Acculturation: The Impact on Targeting and Servicing the U.S.

Hispanic Market Tony Malaghan October 20, 2008 | COMMENTS According to the latest population projections by the U.S. Census Bureau, the Hispanic population is projected to nearly triple, from 46.7 million to 132.8 million during the 2008-2050 period. Its share of the nation's total population is projected to double, from 15 percent to 30 percent. Thus, nearly one in three U.S. residents would be Hispanic. In order to better target and service the growing U.S. Hispanic market, marketers and customer service managers need to understand the consumption and consumer behavior differences that exist within the heterogeneous market we call the U.S. Hispanic market. Firstly, let's clarify the term “U.S. Hispanic” and its origins. The term Hispanic was first used by the U.S. government during the 1970 census to identify people with Spanish heritage. Hispanic is not a race but an ethnic distinction, meaning Hispanics come from more than 22 different countries. While there are similarities that exist between the various subgroups that comprise the US Hispanic market, there are also distinct cultural differences. These differences manifest themselves in a number of ways, including behaviors that marketers and customer service managers must be sensitive to in order to best serve the interests of this segment. Let's define what we mean when we talk in general terms about culture. Culture is the intrinsic system of values, beliefs, attitudes, traditions and standards of behavior that are learned in childhood and passed from one generation to another. Culture provides the blueprint within which individuals and households behave and conduct themselves through life-style and the way we do business. The influence of culture is so intrinsic that we are seldom aware of cultural influences because we are behaving in the same manner as everyone else around us. These differences become obvious when we come into contact with groups from different cultures who behave in a manner different to what we usually see—for example, personal space, family size and extended family, time orientation, number and role of children, etc.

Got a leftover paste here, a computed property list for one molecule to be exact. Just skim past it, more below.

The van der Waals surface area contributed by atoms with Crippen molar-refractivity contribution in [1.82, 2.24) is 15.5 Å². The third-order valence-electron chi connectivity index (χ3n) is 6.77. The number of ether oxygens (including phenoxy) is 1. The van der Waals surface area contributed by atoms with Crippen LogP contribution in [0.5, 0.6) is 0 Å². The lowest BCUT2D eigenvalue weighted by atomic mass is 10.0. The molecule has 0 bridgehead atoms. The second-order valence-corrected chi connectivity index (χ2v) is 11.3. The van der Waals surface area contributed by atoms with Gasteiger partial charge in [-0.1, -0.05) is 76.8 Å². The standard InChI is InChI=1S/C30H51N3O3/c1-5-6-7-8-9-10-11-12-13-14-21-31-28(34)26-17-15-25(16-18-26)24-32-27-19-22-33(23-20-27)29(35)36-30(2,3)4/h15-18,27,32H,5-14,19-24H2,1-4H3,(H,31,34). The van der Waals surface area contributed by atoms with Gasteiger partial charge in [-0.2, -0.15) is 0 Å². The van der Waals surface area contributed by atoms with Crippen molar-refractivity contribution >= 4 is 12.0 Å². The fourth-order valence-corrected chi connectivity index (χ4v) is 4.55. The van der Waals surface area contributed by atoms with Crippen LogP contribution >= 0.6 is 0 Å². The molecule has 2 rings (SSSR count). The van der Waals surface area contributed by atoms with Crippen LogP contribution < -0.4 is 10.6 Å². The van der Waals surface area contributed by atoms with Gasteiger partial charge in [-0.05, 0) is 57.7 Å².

These differences include country of origin. the individuals' feelings towards their country of origin or towards the U. multidimensional process that reflects an individual's choice not to assimilate generating three possible outcomes: low acculturation. etc. This adaptation is expected to be reflected in the consumers' behavior. is the use of Spanish language. Finally. affective and cognitive. music. Hispanic market is the differences that exist between the sub-groups that comprise this segment of the market.S. Alvarez defines consumer acculturation as: “A dynamic selective process generated by the contact of a consumer with a different consumer cultural orientation via acculturation agents or facilitators. An important element often overlooked with respect to the U. companies must ensure that they have an adequate number of bilingual representatives to service the Spanish speaking customer base. The affective level includes emotions that have cultural connections. implying individuals change along various dimensions of social functioning. Hispanic market and the general market in the U. differences in food. In addition to the difference alluded to above.The most obvious difference between the U. The behavioral level includes behaviors like language use. food consumption.S. Marketers need to be cognizant of those Hispanics that only speak Spanish and those that choose to speak Spanish rather than English. In addition to ensuring that marketing collateral and customer communication is provided in English and Spanish. the cognitive level includes individuals' belief systems and fundamental values. holidays celebrated.S. for example. differences in Spanish use and dialect spoken. high acculturation and . we also have to be cognizant of the impact that the process of acculturation has on this market segment.” Based on Alvarez's definition she claims that acculturation can be a bilinear. etc. Alvarez asserts that acculturation has been described as a multidimensional process. customs. affect and values.S. In a dissertation entitled The Acculturation of Middle Income Hispanic Households by Cecilia Alvarez from Florida International University published in 2004. through which the consumer adapts to the new culture. She states that it has been proposed that acculturation generates changes in three levels of functioning: behavioral.